Unmarked in 2010


Scoil Acla members at the unveiling of Emily’s headstone 24 November 2012. Photo by Carmel Feeney


Stained glass window, by Wilhelmina Geddes that Emily bequeathed to Our Lady of the Universe Church, Curran, Achill

On this day (November 24th) 1952 Emily died. Her funeral was attended by the Nationalists of the time, and her contemporaries that were still alive, at 85 she had outlived most of them. One, was her life long friend Dr. Kathleen Lynn. Apart from a niece and nephew in Australia she was the last of her bloodline too. She was laid to rest beside the Republican Plot in Glasnevin Cemetery.

Her grave lay unmarked for six decades. But it was not forgotten, by the people of Achill. The committee and members of the present Scoil Acla, the summer school that she co-founded in 1910 commissioned a gravestone. It was unveiled on 24th November 2012, on her 60th anniversary.

The Scoil Acla members and others  that had established a connection with her formed a small group at the gates of Glasnevin Cemetery, and followed a lone piper to her graveside where they laid items of significance to her life, a framed photo, a wreath (inscribed O Acla, identical to the one she and the Figgis’ laid on the grave of O’Donovan Rossa), and the book; Emily M. Weddall: bunaitheoir Scoil Acla by her friend and biographer Íosold Ní Dheirg. The ceremony that followed thanked  and praised her generosity and her legacy to the people of Achill.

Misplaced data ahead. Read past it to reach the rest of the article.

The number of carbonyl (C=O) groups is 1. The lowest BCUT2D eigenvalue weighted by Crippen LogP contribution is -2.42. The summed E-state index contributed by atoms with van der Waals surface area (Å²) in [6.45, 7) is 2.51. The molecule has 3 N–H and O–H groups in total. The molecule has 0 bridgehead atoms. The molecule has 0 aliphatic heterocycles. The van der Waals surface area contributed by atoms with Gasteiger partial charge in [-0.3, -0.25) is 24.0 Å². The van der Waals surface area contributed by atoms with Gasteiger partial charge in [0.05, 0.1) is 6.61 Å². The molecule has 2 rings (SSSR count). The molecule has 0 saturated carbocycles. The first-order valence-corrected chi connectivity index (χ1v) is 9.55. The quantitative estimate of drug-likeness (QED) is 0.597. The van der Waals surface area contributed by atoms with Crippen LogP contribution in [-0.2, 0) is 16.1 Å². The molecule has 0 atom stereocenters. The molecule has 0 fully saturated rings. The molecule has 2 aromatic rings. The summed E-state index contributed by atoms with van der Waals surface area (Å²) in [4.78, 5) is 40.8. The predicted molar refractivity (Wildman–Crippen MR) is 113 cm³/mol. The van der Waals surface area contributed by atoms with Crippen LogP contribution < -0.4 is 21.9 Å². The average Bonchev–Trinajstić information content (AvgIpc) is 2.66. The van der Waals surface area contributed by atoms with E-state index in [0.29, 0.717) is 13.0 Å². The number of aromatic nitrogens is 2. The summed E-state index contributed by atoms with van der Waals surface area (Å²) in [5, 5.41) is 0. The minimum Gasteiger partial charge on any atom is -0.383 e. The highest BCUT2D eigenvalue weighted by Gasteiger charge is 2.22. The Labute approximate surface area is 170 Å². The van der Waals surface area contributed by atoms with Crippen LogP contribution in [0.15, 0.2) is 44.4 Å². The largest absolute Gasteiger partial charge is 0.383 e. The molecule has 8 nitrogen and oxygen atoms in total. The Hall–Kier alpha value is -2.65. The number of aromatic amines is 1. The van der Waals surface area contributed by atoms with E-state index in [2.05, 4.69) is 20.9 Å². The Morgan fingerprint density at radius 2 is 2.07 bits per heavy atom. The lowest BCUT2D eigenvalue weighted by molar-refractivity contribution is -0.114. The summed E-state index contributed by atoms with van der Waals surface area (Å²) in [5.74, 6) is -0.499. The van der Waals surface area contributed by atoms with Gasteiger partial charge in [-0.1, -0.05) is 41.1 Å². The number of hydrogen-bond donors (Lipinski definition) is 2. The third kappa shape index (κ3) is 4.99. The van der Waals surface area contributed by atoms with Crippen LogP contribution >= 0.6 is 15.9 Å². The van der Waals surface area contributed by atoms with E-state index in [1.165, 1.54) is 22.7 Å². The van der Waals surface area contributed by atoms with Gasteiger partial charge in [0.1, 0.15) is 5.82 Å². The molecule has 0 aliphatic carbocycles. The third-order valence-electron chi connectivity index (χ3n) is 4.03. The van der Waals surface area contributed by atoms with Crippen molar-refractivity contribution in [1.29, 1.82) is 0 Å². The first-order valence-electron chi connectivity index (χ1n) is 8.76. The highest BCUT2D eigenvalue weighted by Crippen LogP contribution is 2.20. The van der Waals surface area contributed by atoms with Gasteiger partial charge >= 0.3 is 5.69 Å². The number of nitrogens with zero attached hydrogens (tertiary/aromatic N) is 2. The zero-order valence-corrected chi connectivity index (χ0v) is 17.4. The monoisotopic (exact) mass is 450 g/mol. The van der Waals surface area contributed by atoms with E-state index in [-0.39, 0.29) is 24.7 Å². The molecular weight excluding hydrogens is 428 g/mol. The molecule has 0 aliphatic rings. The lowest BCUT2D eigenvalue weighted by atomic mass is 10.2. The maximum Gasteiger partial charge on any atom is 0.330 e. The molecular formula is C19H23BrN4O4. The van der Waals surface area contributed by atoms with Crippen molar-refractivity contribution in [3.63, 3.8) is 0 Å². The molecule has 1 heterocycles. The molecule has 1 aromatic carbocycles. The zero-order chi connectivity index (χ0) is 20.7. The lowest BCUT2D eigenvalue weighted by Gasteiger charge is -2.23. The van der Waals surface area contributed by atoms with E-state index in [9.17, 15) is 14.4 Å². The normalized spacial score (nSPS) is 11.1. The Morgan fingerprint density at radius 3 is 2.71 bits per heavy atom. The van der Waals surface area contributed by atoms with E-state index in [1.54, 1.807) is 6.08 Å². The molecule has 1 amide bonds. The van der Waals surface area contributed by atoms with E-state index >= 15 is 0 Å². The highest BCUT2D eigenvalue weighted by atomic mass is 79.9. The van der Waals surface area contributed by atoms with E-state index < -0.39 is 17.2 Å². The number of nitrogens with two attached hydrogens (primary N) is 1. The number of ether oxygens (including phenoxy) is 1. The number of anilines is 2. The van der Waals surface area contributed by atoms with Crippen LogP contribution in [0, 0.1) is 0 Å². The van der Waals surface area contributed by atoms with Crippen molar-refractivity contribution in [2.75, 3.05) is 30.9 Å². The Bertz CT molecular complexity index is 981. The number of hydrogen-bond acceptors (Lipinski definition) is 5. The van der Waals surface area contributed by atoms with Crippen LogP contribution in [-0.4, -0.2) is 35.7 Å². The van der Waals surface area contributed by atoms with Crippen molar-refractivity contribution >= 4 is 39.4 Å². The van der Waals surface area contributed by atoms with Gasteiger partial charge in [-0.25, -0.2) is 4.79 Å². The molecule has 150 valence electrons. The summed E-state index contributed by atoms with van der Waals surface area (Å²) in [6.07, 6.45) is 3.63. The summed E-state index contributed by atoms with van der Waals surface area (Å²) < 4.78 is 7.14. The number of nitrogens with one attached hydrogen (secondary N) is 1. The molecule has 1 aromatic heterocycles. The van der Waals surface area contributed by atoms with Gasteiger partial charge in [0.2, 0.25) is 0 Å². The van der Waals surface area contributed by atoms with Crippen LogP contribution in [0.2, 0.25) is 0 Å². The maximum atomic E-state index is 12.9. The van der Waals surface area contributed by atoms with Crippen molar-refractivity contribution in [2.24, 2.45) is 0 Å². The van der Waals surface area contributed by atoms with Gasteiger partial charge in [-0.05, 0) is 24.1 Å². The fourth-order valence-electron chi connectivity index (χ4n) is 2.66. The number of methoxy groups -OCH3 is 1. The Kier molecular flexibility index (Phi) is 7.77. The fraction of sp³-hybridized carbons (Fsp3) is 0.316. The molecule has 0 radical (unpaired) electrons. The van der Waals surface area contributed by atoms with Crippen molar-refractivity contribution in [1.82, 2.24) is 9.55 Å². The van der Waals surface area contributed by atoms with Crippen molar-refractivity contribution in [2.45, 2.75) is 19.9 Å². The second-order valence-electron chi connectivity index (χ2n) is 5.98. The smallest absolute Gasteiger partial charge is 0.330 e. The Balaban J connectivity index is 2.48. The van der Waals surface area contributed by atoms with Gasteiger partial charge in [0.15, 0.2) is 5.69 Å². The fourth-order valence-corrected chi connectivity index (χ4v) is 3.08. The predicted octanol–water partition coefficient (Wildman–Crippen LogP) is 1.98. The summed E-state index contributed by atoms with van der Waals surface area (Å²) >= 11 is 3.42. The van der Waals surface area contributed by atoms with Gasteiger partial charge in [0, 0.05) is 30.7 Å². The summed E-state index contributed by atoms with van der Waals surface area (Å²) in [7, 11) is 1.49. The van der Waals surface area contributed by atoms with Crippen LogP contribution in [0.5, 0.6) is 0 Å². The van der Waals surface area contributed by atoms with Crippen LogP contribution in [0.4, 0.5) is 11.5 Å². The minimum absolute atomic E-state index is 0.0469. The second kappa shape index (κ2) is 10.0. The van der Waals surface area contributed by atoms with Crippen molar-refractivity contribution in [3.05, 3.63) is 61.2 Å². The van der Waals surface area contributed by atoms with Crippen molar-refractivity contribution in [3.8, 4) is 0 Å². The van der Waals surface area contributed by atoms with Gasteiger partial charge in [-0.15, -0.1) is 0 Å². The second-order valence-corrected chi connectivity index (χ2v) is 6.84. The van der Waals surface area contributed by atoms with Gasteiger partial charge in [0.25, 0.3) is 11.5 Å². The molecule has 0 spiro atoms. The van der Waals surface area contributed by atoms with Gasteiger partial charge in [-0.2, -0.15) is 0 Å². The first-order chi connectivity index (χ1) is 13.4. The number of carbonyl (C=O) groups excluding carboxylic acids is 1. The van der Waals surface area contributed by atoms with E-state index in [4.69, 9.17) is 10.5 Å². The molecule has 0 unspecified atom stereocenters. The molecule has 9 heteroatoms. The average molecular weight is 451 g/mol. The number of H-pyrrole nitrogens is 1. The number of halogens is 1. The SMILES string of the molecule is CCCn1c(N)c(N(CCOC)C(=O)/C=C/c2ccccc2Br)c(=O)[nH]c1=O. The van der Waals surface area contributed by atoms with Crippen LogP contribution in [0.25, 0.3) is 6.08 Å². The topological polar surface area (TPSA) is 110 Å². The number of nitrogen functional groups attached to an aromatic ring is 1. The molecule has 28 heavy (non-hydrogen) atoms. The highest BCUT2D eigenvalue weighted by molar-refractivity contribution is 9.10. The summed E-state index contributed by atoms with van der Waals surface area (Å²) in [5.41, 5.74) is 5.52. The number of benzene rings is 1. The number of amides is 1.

The inscription on her gravestone;

Emily M Weddall

Bunaitheoir Scoil Acla

Member of Cumann na mBan

1867 – 1952

Failte Roimh Gach Gael

The occasion was recorded in poetry by Ciaran Parkes;

Poem For Emily

A holiday crowd
down from Achill
and other places,
people who knew her
when she was alive,
others, who came to know her
after she had died.

They follow the bright
Scoil Acla banner
past the famous
Glasnevin tombs
to where her new
gravestone is unveiled,
lonely no longer.

A lone piper plays,
people leave presents
around her grave,
flowers from Achill,
a copy of her biography,
tell the stories
to make her come alive again.

It’s like a party,
so many friends together
in the same small space
and her gravestone –
a stained glass panel
to let the light shine through,
bright and warm and multi-coloured.

I think of Emily
sitting on a hillside
somewhere in Achill
with two friends, her small dog,
in an old photograph,
pausing from her adventures,
smiling, looking down.

Ciarán Parkes